So the verdict is I'm glad I found something.  It's surprising that there aren't any other keyboards like this besides these two.  If you know of any other digital pianos that meet all of the requirements above PLEASE leave a comment!  What I really would like is a smaller version of the Yamaha P-45, with 44 or 49 full-sized keys instead of 88.  That would still be compact enough but would be more playable.  Or maybe if the Reface model cut its price in half to $200 and improved its built-in speakers, then it would be the perfect mini keyboard.  For now I'm happy with the Casio SA76.

Friday, April 21, 2017

Discovering Palace Music's Viva Last Blues 22 Years After It Came Out

When I think of the music that is at the tippy-top of my all time favorite albums it is mostly comprised of music that I was exposed to from the mid-90's through the mid 2000's.  Ween's The Mollusk, Dr. Dog's Easy Beat, The Flaming Lips' Yoshimi, The Sadies' Favourite Colours, Phish's The Story of the Ghost, Medeski Martin and Wood's Shackman, Tortoise's TNT.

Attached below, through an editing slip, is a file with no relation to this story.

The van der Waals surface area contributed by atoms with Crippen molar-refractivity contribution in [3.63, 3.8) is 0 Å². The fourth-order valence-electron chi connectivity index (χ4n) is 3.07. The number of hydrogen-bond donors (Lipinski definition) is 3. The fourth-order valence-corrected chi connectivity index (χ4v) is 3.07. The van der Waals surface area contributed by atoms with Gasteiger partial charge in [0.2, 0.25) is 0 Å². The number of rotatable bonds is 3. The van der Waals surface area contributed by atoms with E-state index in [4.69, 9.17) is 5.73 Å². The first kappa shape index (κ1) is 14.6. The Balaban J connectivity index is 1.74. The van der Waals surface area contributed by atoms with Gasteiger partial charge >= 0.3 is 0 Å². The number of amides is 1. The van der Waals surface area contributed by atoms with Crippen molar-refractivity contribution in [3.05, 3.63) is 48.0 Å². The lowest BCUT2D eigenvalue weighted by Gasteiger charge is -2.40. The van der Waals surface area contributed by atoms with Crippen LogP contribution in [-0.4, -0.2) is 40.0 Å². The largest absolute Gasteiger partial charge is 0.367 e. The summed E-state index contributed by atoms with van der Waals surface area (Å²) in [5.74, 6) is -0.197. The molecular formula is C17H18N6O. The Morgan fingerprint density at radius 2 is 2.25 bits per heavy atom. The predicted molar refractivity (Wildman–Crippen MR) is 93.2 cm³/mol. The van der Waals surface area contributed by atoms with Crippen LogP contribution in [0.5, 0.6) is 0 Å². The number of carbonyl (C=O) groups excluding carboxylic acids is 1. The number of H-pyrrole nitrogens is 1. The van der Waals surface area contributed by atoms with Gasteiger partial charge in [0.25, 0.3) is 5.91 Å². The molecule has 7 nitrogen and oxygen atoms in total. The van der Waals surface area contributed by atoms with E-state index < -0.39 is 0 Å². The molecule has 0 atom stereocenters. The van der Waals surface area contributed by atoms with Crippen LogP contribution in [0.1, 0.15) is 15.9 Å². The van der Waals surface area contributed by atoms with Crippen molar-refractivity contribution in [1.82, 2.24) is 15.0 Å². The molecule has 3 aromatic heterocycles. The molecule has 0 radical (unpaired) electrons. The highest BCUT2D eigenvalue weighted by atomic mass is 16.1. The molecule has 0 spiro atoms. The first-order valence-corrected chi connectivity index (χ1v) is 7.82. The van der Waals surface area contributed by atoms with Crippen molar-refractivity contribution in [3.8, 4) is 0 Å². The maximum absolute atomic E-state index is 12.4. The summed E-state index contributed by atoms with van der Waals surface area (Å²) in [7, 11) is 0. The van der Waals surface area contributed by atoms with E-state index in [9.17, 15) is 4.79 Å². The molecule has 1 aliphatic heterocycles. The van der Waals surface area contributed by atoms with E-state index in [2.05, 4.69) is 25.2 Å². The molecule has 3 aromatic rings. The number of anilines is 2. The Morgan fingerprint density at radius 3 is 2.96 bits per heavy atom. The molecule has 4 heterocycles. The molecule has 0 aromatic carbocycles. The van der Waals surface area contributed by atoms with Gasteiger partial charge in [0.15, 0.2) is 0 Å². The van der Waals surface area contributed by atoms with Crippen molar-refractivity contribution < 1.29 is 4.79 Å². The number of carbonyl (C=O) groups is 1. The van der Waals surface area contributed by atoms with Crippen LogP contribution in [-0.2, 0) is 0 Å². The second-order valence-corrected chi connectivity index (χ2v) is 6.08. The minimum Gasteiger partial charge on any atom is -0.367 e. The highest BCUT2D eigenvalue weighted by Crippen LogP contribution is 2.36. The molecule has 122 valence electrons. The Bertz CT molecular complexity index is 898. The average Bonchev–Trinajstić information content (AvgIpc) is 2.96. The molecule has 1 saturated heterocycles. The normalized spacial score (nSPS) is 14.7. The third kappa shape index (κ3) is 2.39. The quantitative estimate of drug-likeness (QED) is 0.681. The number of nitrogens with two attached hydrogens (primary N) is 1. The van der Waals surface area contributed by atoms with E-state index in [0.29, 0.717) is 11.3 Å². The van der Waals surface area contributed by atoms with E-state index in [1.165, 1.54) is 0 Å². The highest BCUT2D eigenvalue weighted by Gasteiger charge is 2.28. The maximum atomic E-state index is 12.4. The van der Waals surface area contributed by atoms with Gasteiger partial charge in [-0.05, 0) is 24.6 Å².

That was a long time ago, and even though my tastes are constantly evolving and being pushed in different directions, it is rare for something newly discovered to really break into that ultra exclusive "favorite album" club.  Mary Halvorson's Meltframe comes to mind as a recording that has gained solid entry, although that came out in 2015 and I was primed and ready for its arrival.

Because of resources like Spotify and YouTube it's easy for a curious music lover to do lots of research into artists of the past, and you occasionally come across something incredibly awesome like Money Jungle, but that came out in 1963 - over a decade before I was born.  I couldn't experience that in real time.  
My very own copy
I recently discovered something that should have been in the crosshairs of my purview 20+ years ago but had somehow overlooked until now.  That is Viva Last Blues by Palace Music.  It came out in 1995.  Listening to it in 2017 is like opening a time capsule.  (Palace Music is a pseudonym for Bonnie "Prince" Billy, which is a pseudonym for singer-songwriter Will Oldham.)